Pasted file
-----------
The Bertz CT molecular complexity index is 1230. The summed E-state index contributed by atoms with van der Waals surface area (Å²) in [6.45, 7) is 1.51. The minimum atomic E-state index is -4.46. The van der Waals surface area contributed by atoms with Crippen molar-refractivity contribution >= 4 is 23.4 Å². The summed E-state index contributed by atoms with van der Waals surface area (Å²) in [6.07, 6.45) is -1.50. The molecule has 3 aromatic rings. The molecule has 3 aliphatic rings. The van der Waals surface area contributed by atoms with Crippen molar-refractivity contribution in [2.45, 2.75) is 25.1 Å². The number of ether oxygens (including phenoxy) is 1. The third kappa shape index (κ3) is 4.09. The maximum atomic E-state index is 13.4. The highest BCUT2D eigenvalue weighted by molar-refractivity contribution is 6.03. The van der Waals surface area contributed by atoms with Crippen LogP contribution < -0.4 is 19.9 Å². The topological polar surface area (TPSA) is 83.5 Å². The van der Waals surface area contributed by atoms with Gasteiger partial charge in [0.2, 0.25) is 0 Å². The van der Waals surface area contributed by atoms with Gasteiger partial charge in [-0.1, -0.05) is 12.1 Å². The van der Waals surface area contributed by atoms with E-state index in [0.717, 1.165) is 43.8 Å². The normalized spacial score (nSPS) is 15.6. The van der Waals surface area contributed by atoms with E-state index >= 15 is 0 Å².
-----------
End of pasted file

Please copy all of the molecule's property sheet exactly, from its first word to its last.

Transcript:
The Bertz CT molecular complexity index is 1230. The summed E-state index contributed by atoms with van der Waals surface area (Å²) in [6.45, 7) is 1.51. The minimum atomic E-state index is -4.46. The van der Waals surface area contributed by atoms with Crippen molar-refractivity contribution >= 4 is 23.4 Å². The summed E-state index contributed by atoms with van der Waals surface area (Å²) in [6.07, 6.45) is -1.50. The molecule has 3 aromatic rings. The molecule has 3 aliphatic rings. The van der Waals surface area contributed by atoms with Crippen molar-refractivity contribution in [2.45, 2.75) is 25.1 Å². The number of ether oxygens (including phenoxy) is 1. The third kappa shape index (κ3) is 4.09. The maximum atomic E-state index is 13.4. The highest BCUT2D eigenvalue weighted by molar-refractivity contribution is 6.03. The van der Waals surface area contributed by atoms with Crippen LogP contribution < -0.4 is 19.9 Å². The topological polar surface area (TPSA) is 83.5 Å². The van der Waals surface area contributed by atoms with Gasteiger partial charge in [0.2, 0.25) is 0 Å². The van der Waals surface area contributed by atoms with Gasteiger partial charge in [-0.1, -0.05) is 12.1 Å². The van der Waals surface area contributed by atoms with E-state index in [0.717, 1.165) is 43.8 Å². The normalized spacial score (nSPS) is 15.6. The van der Waals surface area contributed by atoms with E-state index >= 15 is 0 Å².